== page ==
Wednesday, April 30, 2008

A Tale of Two Analysts

Now some 14 months post-release, it's abundantly clear to all but the most severely dunderheaded IT wonks that Vista will be on the podium of the Microsoft Failure Grand Prix. Not sure exactly where it will stand relative to Bob and Windows ME, but it's certainly not distinguished company to keep.

As I had stated (not predicted, because it wasn't a guess), in January 2007:

The first (well, pair) indicated that IT Execs weren't sold on Vista, and questioned whether or not Vista presented a realistic ROI case for companies.

I'll save you some reading. IT Execs aren't sold on Vista because it doesn't present a realistic ROI case.

Well, it turns out I was right. To wit, rumblings from the very top of Microsoft have been felt in faraway lands as rumors of Vista's successor are being released, and hints that VIsta should have been aborted mid-term slowly escape.

Dell, HP, and Lenovo have all been pressured by their enterprise customers into providing Windows XP via downgrade righs beyond the June 30, 2008 deadline Microsoft imposed for halting sales of XP. That's right, customers would rather use XP - even if they have to buy a premium Vista license to do it.

I don't know about Steve Ballmer, but that's how I spell failure.

More interesting was the completely divergent track two of the "industry's leading" analyst firms took in penning recommendations to enterprise customers regarding Vista.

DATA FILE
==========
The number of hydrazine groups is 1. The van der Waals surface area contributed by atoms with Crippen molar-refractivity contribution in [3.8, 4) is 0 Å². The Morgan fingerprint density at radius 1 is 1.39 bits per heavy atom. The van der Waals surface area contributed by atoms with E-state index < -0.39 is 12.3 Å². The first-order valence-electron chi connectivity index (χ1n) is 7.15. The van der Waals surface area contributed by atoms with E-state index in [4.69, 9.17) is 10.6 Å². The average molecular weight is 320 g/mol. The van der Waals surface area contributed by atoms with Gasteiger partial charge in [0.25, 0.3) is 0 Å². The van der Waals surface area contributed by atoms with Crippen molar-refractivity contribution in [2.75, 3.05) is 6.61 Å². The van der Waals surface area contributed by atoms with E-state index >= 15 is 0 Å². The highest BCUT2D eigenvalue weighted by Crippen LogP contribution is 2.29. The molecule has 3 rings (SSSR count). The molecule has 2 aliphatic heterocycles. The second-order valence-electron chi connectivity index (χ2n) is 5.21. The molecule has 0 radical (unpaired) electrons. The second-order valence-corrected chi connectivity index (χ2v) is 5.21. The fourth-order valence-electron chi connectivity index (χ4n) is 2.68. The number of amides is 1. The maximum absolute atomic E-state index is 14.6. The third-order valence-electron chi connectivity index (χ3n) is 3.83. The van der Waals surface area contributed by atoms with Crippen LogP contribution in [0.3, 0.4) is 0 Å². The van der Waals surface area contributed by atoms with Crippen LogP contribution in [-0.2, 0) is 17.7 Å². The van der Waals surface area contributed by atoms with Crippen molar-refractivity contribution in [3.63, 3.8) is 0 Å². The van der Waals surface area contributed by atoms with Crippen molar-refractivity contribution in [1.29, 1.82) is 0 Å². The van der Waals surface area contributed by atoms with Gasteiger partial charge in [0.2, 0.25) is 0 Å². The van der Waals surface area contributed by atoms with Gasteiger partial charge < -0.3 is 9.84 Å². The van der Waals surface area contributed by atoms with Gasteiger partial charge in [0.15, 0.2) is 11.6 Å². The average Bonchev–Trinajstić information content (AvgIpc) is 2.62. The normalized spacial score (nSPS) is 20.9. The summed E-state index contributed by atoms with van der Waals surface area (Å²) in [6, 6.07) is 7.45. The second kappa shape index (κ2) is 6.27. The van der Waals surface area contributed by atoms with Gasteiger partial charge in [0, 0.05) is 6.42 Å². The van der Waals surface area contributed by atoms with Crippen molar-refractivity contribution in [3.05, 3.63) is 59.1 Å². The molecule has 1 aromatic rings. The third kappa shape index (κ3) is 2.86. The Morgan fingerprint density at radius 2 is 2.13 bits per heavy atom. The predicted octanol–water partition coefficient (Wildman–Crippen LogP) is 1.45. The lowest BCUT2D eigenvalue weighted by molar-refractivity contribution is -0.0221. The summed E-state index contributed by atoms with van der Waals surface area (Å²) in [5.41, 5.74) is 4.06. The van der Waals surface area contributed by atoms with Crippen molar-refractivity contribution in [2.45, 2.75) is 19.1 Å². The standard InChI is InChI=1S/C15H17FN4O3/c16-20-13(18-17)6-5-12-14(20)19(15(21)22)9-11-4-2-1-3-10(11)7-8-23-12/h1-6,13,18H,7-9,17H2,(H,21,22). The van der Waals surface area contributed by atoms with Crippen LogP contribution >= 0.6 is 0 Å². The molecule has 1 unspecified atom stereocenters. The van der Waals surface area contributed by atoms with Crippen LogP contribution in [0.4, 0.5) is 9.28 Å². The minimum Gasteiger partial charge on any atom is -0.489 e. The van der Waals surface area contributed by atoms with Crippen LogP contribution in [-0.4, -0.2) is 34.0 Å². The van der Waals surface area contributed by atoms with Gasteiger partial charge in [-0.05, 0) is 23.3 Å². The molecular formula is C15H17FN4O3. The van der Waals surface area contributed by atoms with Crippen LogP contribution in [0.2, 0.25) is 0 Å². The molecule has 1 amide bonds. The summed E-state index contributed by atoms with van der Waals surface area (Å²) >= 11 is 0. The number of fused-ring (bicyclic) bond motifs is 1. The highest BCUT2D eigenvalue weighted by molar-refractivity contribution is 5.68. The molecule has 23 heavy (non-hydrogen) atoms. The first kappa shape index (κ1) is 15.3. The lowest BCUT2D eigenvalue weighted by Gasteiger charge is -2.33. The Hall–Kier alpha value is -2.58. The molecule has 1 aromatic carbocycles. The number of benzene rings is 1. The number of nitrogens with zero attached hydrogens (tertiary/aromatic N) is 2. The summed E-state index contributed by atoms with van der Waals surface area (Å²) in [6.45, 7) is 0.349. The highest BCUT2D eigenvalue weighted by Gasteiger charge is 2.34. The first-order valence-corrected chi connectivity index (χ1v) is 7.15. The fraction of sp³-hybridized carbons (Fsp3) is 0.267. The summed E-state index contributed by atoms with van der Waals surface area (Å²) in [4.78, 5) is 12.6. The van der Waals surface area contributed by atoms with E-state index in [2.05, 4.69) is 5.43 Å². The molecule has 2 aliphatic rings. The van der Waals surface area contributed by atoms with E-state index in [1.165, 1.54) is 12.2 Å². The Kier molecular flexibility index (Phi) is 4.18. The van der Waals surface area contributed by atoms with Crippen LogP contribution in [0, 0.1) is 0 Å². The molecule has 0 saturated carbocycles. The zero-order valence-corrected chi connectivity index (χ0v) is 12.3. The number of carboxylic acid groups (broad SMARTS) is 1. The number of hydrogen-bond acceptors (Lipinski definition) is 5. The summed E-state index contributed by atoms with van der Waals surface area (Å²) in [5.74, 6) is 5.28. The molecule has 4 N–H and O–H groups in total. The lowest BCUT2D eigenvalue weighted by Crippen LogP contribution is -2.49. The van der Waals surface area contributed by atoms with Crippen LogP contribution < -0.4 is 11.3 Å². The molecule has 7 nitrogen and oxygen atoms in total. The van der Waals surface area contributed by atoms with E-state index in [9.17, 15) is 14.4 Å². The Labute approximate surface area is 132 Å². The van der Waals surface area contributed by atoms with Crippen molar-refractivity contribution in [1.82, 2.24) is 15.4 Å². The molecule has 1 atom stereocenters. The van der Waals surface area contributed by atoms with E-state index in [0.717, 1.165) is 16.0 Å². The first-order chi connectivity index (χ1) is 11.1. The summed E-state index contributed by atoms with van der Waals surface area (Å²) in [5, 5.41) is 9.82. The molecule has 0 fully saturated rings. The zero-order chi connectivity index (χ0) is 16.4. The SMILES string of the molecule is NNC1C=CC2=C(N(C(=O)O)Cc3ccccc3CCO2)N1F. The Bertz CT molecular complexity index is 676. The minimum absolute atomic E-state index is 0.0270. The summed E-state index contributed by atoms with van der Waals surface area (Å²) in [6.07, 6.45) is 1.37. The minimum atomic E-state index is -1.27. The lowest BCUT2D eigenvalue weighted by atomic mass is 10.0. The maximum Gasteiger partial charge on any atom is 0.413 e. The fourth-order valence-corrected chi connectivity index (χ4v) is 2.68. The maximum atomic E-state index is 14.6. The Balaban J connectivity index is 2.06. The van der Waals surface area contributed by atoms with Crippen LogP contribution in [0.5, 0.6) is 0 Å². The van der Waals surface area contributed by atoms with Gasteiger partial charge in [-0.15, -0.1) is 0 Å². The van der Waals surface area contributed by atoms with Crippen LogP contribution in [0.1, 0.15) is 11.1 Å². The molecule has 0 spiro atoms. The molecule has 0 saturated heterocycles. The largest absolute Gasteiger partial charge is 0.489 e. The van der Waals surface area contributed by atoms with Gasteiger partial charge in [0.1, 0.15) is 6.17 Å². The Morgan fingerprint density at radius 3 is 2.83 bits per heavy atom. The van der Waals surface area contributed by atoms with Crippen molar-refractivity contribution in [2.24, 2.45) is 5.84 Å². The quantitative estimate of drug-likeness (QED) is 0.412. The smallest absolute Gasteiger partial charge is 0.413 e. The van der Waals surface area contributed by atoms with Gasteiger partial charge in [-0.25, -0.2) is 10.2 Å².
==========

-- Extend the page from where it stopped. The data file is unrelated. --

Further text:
The Gartner group proclaimed that Windows is "crumbling". That's right, Gartner actually said something disparaging about a very prominent technology product.

Forrester, it appears, prefers the Kasey Kasim approach - keep your feet on the ground, and yada yada yada.

"Vista is an inevitability, for a number of reasons," said Ben Gray, an analyst at Forrester Research Inc. He then ticked off several, including Windows XP's announced retirement and unsubstantiated talk about Vista's successor, Windows 7.

Mr. Gray invoked the wrath of Kahn in the comments section of this article. From being labeled as too ignorant to possibly hold the position he serves, all the way to questioning the integrity of Forrester. And rightly so. He is completely out of touch, and it is an embarrassment for Forrester to have this person writing on their letterhead.

One thing is perfectly clear - I was not alone in my view of how Vista would fare in the marketplace. It's done horribly, and Microsoft's attempts to pressure companies into using it have backfired. If they don't hit a home run with the next version of Windows, we may look back on Vista as the beginning of the end for Microsoft.

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